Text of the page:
postmodernism


postmodernism
(houxiandaizhuyi vi) and ‘post-ism’ (houxue)
Postmodernism as a rubric covering various critical methodologies (deconstruction, post-structuralism, post-colonialism, New Historicism, and so forth) was assimilated by intellectual and academic circles during and after the mid 1980s, largely through the translated work and public lectures of contemporary Western critical theorists such as Frederic Jameson, Jürgen Habermas and Jean-François Lyotard. Postmodernism as a distinctive and distinctly Chinese form of cultural discourse, however, did not emerge until the 1990s and very much shares in the de-politicized, nativist mood of the post-Tiananmen period. The results of a forum on Chinese postmodernism published in the January 1993 issue of Wenyi yanjiu[Literary and Art Research] and articles on Edward Said’s Orientalism and Culture and Imperialism by Zhang Kuan, Qian Jun and Pan Shaomei published in the September 1993 issue of Dushu [Reading] adumbrated the issues around which Chinese postmodernism would take shape—the valorization of Chinese popular culture, a corresponding hostility to modernity, enlightenment and democracy as proxies for Western hegemony, and an obsession with Chinese and national identity, these last two summed up in the title of the 1994 ‘manifesto’, ‘From “Modernity” to “Chineseness”’ (Cong ‘xiandaixing’ dao ‘Zhonghuaxing’) by Zhang Fa, Zhang Yiwu and Wang Yichuan. In 1994 Zhang Yiwu and Wang Ning, young academics at Peking University, both claimed, in different terms, that in the 1990s China (too) had entered a ‘new post-era’ (hou xin shiqi) linked, on the one hand, to global postmodernity, and freed, on the other, from Western historicity and meta-narratives. While Wang Ning elaborated his postmodern criticism in the context of Chinese literature, Zhang Yiwu extended its use in broadly cultural terms, praising the recent flowering of popular culture in urban China for its democratic power (and see minjian), while denouncing Chinese modernity in the twentieth century as created and represented by the May Fourth iconoclasts. Zhang asserted, however, that China needed to explore postmodern space in her own language and resist current postmodern discourses as forms of Western cultural hegemony.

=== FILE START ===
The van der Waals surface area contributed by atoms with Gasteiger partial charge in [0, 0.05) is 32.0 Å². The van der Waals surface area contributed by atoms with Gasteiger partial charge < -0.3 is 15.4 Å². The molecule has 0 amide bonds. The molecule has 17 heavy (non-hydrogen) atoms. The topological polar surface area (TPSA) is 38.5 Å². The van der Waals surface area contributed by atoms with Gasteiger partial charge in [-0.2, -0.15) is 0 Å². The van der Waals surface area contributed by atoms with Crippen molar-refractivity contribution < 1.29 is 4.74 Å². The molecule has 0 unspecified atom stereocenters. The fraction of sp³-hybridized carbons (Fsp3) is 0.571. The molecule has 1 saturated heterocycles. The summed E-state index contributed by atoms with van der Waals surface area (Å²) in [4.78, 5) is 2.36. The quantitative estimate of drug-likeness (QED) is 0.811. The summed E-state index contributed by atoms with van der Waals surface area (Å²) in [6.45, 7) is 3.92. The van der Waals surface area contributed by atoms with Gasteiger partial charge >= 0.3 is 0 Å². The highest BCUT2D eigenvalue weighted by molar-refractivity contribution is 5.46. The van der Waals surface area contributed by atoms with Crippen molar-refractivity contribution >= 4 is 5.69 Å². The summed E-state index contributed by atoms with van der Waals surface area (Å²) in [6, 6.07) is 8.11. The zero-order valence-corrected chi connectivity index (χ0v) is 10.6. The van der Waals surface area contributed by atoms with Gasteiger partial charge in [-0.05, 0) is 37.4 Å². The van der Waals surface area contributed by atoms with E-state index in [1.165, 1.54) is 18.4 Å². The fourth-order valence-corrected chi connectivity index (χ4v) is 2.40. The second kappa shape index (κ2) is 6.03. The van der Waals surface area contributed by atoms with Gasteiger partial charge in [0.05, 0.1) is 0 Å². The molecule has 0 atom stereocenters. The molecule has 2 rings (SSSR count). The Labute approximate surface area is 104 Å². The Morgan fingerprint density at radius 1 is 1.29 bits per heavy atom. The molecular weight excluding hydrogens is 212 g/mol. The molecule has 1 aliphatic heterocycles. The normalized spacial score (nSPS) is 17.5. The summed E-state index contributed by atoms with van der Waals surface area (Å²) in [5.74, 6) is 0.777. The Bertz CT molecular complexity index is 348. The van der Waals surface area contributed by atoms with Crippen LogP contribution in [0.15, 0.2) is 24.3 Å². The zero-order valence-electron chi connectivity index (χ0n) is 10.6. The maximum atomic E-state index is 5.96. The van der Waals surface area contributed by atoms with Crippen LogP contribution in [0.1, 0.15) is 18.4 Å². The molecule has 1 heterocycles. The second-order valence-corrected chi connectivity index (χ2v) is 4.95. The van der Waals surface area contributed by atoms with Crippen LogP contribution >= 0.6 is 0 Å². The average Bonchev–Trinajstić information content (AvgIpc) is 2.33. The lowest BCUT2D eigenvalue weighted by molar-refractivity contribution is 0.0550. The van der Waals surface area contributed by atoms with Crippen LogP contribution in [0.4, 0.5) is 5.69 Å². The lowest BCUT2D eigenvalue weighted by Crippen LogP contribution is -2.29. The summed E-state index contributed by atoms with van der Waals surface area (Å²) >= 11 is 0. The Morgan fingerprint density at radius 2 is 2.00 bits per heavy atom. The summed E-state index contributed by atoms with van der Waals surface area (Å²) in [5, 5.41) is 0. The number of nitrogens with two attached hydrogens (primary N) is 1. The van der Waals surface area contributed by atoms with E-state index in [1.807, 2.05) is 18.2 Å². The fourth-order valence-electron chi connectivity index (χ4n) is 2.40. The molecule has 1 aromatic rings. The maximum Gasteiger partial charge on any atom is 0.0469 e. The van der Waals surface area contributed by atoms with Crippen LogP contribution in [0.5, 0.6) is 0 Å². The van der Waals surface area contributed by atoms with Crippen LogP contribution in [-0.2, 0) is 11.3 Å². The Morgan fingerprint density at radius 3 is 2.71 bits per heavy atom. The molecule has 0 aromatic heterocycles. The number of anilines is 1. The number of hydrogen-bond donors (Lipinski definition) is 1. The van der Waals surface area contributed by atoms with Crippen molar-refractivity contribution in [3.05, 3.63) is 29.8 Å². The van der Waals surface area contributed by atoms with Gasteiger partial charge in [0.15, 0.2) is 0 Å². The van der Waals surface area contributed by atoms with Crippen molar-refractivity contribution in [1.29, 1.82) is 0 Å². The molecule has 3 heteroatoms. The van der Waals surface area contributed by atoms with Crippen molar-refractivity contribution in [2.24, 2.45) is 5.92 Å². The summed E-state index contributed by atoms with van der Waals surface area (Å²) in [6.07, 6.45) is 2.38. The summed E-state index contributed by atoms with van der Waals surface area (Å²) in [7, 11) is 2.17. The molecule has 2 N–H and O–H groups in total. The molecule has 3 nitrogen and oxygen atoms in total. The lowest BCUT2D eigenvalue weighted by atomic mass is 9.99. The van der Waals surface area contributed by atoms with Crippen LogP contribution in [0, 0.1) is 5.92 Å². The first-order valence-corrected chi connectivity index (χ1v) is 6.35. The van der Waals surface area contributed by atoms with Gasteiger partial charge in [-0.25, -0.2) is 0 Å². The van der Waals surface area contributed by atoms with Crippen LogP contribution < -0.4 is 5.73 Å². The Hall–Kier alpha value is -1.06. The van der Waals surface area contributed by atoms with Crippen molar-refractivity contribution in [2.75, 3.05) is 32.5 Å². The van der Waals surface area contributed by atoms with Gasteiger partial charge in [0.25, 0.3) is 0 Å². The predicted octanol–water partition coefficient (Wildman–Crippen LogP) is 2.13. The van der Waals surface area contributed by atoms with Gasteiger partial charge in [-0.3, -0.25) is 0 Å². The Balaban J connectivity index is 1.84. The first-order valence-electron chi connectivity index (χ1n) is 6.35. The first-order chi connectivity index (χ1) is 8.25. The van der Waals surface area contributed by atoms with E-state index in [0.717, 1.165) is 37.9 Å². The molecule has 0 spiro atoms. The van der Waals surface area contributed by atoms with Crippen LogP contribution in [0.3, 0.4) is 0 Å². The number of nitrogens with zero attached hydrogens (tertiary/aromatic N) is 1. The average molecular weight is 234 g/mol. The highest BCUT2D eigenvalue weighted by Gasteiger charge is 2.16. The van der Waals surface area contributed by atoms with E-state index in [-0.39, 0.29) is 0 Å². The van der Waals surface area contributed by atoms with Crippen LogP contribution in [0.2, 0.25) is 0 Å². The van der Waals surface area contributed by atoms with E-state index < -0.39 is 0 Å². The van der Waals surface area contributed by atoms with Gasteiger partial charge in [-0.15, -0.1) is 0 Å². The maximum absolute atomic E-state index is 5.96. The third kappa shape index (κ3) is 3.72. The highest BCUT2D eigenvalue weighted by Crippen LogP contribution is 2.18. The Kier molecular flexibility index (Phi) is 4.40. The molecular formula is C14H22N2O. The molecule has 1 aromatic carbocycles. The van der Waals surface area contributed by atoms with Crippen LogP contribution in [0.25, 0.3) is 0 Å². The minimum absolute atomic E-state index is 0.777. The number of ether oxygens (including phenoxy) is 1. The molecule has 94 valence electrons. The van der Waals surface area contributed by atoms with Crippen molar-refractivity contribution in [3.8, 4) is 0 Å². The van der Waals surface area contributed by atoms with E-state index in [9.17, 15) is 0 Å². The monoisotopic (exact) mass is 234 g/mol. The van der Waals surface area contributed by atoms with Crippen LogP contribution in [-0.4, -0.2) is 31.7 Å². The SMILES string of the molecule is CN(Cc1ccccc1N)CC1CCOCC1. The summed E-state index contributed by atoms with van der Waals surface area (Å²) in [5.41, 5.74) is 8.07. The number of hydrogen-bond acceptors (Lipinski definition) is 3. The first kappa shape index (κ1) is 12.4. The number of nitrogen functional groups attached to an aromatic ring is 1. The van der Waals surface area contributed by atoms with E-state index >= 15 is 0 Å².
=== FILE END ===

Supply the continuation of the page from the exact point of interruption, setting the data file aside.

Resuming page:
In 1995, the term ‘post-ism’ or ‘post-studies’ (houxue) was coined by Zhao Yiheng in an article, ‘“Post-Isms” and Chinese New Conservatism’, published in the Hong Kong journal Ershiyi shiji ([Twenty-First Century] 27:4–15). The ‘post-isms’, wrote Zhao, were shaped by theories borrowed from the West, and while they performed a critical role in the contemporary West, when translated into China as means of articulating her social and political reality, they paradoxically served the conservative aim of subverting the revolutionary radicalism that had dominated past decades. His article aroused a heated debate, which was joined by Xu Ben, Liu Kang and others in future issues of the same journal. In his own critique of the ideology of the various ‘post-isms’, for example, Xu Ben also emphasized its conformity with the nationalism and political censorship of the 1990s.
Wang, Hui and Yu, Guoliang (eds) (1998).
90 niandai de ‘houxue’ lunzheng [‘Post-ism’ in the Nineties]. Hong Kong: Chinese University Press.
Williams, Philip F. (1998/1999). The Rage for Postism and a Chinese Scholar’s Dissent’. Academic Questions 12.1 (Winter): 43–53.
Xu, Ben (1999). The Postmodern-Postcolonial Stimulus and the Rise of Chinese Post-ist Theory’. In idem, Disenchanted Democracy: Chinese Cultural Criticism after 1989. Ann Arbor: University of Michigan Press, 88–128.
——(2001). ‘Postmodern—Postcolonial Criticism and Pro-Democracy Enlightenment’. Modern China 27.1 (January).
Zhang, Longxi (1998). ‘Postmodernism and the Return of the Native’. In idem, Mighty Opposites: From Dichotomies to Differences in the Comparative Study of China. Stanford: Stanford University Press, 184–212.
[See also the special issue of New Literary History 28.1 (1997), entitled ‘Cultural Studies: China and the West’, and the special issue of Boundary 2 24.3 (1997), reprinted in Zhang Xudong and Arif Dirlik (2000), Postmodernism and China. Durham: Duke University Press.]
CHEN JIANHUA

Encyclopedia of contemporary Chinese culture. . 2011.

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